A few weeks ago during a routine check on some of our equipment in our Community Centre we noticed that one of our wifi access points was no longer connected to the network and totally refused to reconnect no matter what we tried. This was annoying, but not entirely unexpected – the access points were installed in 2019, as a relatively cheap stop-gap solution until something more permanent was put in place. Then 2020 happened, and priorities changed slightly.

But still, a failing access point forced our hand. More specifically, it forced our hands to move the remaining access points around to try and maintain coverage where it was most needed – the bar, where it supports our till and card terminal, and the office, where people do a lot of parish administration.

Unfortunately, this deployment meant that the Main Hall suffered from poor coverage. It would sometimes work if you stood in the right place, but couldn’t really be relied on. Since we promote our guest wifi network, and advertise wifi coverage as one of the features of the building, this wasn’t great. Not only was it far below the standard we aim to provide, but it also began to affect the quality of events.

So we decided to fix it. Fortunately we already had the beginnings of a solution powering the wifi in our church building, a pair of TP-Link Omada hotspots (more specifically, EAP115s), along with a controller. Instead of spending time scoping out a new system, we knew we could just extend this. All we needed to do was decide on the new hardware for our Community Centre and get it installed.

During the refurbishment of our Community Centre in 2019 we installed some structural network cabling (the plan being to one day hook proper wifi access points up to it), which meant we knew the points in the building where hotspots could be easily installed. Being able to power them over ethernet was crucial because not all these locations had mains. Ideally, we wanted ones which could be powered by our network switch directly; the EAP115 access points need an external power injector, which in turn takes up space and needs sockets. We also considered the density of users, and if we should future-proof by supporting the newer WiFi 6 standards.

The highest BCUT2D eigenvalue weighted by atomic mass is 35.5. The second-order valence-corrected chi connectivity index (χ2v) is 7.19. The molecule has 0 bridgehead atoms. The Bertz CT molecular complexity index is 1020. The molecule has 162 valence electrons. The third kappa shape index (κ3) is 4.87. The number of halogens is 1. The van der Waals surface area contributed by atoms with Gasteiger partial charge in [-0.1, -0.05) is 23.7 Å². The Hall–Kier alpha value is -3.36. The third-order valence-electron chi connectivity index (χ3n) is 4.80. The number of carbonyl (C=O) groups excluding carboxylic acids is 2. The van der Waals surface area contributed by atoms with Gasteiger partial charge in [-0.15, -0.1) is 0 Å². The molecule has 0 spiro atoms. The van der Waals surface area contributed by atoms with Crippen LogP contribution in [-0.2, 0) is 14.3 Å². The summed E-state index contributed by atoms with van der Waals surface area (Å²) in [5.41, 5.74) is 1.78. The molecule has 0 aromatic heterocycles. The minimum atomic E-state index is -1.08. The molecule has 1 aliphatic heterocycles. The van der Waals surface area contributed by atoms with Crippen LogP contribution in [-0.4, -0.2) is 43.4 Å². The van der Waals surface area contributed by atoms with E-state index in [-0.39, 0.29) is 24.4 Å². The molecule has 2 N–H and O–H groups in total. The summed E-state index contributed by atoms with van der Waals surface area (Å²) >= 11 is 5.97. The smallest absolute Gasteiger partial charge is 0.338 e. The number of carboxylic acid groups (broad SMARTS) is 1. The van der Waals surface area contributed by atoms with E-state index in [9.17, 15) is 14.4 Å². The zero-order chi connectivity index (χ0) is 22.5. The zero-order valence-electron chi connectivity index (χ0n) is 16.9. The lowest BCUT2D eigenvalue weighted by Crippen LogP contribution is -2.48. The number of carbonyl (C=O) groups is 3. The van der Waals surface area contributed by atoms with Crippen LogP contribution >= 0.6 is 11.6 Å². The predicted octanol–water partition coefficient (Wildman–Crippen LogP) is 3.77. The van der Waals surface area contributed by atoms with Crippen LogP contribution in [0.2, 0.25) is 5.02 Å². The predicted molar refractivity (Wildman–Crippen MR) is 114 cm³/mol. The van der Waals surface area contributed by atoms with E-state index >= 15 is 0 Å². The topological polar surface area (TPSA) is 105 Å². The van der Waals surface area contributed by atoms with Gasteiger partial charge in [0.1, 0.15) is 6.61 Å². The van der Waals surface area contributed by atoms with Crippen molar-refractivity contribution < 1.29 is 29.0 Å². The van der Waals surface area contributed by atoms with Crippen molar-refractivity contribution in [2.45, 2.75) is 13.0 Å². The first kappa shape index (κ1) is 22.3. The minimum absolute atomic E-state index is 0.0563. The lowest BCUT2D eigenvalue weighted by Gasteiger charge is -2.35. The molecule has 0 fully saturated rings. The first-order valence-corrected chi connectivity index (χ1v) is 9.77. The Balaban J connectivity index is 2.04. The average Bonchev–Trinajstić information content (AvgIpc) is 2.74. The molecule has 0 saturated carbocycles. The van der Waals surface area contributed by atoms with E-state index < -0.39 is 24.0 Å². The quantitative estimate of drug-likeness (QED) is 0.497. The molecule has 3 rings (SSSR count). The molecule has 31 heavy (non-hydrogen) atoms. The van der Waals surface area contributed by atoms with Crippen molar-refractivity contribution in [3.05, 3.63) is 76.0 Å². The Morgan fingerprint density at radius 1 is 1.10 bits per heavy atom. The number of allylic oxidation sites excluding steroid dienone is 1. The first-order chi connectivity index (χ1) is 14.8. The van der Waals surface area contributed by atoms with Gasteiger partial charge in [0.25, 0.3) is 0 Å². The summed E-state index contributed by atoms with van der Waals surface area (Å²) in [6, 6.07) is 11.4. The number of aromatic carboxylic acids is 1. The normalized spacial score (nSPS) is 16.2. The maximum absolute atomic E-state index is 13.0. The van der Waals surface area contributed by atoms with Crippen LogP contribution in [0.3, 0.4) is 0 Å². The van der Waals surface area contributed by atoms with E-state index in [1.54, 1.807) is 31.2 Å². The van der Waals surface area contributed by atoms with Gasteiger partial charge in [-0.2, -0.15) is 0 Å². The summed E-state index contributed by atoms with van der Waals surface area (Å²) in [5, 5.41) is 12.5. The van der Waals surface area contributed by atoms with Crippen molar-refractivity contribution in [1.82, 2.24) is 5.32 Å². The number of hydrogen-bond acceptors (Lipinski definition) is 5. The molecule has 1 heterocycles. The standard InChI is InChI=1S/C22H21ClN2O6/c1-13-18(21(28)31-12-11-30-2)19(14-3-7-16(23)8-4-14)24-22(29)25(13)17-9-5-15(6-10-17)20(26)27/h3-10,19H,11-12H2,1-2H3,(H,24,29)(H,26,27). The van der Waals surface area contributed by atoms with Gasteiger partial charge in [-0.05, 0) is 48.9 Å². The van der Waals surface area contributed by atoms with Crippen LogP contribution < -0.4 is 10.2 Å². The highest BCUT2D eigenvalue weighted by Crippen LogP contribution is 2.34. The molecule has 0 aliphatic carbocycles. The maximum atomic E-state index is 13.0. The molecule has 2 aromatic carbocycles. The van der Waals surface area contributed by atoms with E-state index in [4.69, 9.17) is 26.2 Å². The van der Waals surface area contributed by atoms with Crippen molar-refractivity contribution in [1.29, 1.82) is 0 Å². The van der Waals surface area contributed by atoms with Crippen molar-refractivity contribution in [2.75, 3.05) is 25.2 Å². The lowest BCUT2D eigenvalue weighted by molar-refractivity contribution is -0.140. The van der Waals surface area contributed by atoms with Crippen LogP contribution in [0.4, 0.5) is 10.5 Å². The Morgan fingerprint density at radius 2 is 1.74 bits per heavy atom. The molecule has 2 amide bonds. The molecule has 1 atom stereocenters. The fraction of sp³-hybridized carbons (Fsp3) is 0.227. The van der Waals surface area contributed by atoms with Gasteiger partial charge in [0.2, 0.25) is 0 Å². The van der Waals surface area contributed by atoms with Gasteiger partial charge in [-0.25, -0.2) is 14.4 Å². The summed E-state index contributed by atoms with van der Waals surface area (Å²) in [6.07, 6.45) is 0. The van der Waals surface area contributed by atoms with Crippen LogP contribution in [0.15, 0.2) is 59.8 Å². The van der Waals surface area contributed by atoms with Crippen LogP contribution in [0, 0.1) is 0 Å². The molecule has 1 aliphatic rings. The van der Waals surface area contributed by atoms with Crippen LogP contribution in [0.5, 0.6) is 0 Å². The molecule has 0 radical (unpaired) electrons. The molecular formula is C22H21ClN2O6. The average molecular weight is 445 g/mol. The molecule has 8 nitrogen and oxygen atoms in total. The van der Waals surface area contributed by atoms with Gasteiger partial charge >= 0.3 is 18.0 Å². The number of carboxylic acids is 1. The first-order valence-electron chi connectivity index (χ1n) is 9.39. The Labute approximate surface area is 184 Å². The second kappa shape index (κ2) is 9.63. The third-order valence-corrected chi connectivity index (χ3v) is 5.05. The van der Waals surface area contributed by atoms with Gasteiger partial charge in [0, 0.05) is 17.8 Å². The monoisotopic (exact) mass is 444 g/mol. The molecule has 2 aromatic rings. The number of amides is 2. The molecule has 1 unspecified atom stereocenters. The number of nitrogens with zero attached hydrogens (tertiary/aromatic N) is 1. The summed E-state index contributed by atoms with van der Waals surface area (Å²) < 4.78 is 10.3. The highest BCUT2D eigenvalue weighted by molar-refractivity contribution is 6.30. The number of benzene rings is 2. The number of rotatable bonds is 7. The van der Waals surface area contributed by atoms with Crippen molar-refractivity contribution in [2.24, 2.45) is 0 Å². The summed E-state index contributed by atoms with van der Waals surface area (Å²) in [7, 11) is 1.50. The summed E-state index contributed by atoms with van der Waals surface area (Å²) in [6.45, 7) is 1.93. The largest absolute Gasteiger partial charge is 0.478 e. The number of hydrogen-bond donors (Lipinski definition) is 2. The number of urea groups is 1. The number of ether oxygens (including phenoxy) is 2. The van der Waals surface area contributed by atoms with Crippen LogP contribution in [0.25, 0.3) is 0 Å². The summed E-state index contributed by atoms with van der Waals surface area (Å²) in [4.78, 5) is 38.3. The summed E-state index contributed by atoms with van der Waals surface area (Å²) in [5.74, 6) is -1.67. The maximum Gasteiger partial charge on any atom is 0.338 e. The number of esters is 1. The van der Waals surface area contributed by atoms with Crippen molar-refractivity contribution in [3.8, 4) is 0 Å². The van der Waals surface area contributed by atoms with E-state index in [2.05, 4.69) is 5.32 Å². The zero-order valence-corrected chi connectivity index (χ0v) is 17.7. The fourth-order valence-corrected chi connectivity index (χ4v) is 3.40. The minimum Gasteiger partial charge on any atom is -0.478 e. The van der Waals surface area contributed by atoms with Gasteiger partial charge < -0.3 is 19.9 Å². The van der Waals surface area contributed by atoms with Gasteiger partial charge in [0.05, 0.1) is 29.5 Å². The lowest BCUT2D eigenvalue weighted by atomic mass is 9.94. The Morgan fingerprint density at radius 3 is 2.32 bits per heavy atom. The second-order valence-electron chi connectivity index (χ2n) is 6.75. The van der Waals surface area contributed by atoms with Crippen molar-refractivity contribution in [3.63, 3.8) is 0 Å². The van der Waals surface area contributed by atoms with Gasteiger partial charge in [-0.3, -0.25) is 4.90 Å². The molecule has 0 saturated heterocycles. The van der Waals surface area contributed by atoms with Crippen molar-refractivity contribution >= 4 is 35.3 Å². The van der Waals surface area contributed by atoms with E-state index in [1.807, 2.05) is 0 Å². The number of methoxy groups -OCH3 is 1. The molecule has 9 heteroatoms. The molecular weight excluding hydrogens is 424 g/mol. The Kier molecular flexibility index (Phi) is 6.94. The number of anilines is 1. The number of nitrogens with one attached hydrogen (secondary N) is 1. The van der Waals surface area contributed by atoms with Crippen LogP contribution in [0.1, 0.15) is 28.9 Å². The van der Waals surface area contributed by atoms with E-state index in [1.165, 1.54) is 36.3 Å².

In the end we settled for four new WiFi 6 access points; three EAP620HD units which cover the main hall and bar, and an EAP615-wall unit which gives the Smeaton Room dedicated coverage, as well as maintaining access to physical network sockets in there should we ever need them. In an ideal world we would have ceiling-mounted all of the EAP620s, but limitations of our cabling means that two of them are wall-mounted instead. Fixing this would require a significant amount of work to move cabling, channeling out walls and ceilings and then making good again, and it’s simply not worth it for the marginal gains.

The next step once the hardware was installed was provisioning it and configuring our network. For the most part, we just added the Church’s existing network configurations to the new spots. Print off some updated signage with our new network details for guests, and we’re done!

Finally, because we know everything we do has an environmental footprint, we’ve offset a full tonne of CO2 emissions to cover the impact of manufacturing and shipping this new equipment. We’ve also funded the planting of another 25 trees, more specifically mangrove trees in Mozambique.